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Advances in Parasitology

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https://www.readbyqxmd.com/read/28325373/host-parasite-relationships-and-life-histories-of-trypanosomes-in-australia
#1
C Cooper, P L Clode, C Peacock, R C A Thompson
Trypanosomes constitute a group of flagellate protozoan parasites responsible for a number of important, yet neglected, diseases in both humans and livestock. The most significantly studied include the causative agents of African sleeping sickness (Trypanosoma brucei) and Chagas disease (Trypanosoma cruzi) in humans. Much of our knowledge about trypanosome host-parasite relationships and life histories has come from these two human pathogens. Recent investigations into the diversity and life histories of wildlife trypanosomes in Australia highlight that there exists a great degree of biological and behavioural variation within and between trypanosomes...
2017: Advances in Parasitology
https://www.readbyqxmd.com/read/28325372/is-predominant-clonal-evolution-a-common-evolutionary-adaptation-to-parasitism-in-pathogenic-parasitic-protozoa-fungi-bacteria-and-viruses
#2
M Tibayrenc, F J Ayala
We propose that predominant clonal evolution (PCE) in microbial pathogens be defined as restrained recombination on an evolutionary scale, with genetic exchange scarce enough to not break the prevalent pattern of clonal population structure. The main features of PCE are (1) strong linkage disequilibrium, (2) the widespread occurrence of stable genetic clusters blurred by occasional bouts of genetic exchange ('near-clades'), (3) the existence of a "clonality threshold", beyond which recombination is efficiently countered by PCE, and near-clades irreversibly diverge...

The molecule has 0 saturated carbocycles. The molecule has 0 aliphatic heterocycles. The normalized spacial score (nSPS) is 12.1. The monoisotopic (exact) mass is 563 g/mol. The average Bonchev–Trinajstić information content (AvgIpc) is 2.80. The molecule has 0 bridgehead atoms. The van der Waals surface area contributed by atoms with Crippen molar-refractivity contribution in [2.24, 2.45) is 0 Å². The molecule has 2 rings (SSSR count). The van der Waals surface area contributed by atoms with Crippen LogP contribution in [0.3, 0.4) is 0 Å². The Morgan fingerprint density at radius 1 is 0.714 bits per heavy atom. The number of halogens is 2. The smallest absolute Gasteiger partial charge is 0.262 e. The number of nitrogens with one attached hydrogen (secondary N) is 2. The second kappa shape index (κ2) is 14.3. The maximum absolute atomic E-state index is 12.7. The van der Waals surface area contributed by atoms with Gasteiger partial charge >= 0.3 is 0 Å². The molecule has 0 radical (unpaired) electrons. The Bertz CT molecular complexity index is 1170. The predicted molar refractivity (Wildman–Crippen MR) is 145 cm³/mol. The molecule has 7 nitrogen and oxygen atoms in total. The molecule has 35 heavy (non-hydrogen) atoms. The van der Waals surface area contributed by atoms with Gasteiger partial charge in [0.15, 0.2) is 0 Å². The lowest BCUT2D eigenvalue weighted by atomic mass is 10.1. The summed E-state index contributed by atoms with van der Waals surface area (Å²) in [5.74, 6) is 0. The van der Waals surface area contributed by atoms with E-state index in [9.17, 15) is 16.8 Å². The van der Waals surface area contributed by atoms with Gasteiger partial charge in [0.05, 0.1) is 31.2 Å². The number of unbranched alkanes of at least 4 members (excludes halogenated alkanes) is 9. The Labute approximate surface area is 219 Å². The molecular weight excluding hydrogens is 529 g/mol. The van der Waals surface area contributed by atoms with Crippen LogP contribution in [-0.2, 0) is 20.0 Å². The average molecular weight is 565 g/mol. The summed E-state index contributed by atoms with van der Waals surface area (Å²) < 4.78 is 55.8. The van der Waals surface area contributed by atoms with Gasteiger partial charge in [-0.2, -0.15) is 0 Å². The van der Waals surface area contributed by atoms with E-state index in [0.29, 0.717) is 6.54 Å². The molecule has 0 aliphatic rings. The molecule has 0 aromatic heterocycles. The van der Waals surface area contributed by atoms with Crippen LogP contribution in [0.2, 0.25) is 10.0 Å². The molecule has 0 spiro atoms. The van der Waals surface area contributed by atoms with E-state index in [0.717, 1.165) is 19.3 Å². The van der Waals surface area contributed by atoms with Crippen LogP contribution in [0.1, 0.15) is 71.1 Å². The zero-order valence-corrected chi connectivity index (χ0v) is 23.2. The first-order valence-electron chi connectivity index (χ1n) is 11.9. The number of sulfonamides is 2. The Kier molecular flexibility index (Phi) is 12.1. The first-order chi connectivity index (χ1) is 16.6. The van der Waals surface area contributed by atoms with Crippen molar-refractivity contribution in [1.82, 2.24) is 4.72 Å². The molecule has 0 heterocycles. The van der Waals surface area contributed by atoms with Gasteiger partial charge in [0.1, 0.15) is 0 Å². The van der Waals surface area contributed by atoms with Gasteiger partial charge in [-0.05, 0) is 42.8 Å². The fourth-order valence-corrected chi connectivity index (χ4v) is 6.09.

2017: Advances in Parasitology
https://www.readbyqxmd.com/read/28325371/the-role-of-spatial-statistics-in-the-control-and-elimination-of-neglected-tropical-diseases-in-sub-saharan-africa-a-focus-on-human-african-trypanosomiasis-schistosomiasis-and-lymphatic-filariasis
#3
M C Stanton
Disease control and elimination programmes can benefit greatly from accurate information on the spatial variability of disease risk, particularly when risk is highly spatially heterogeneous. Due to advances in statistical methodology, coupled with the increased availability of geospatial technology, this information is becoming increasingly accessible. In this chapter we describe recent advancements in spatial methods associated with the analysis of disease data measured at the point-level and demonstrate their application to the control and elimination of neglected tropical diseases (NTDs)...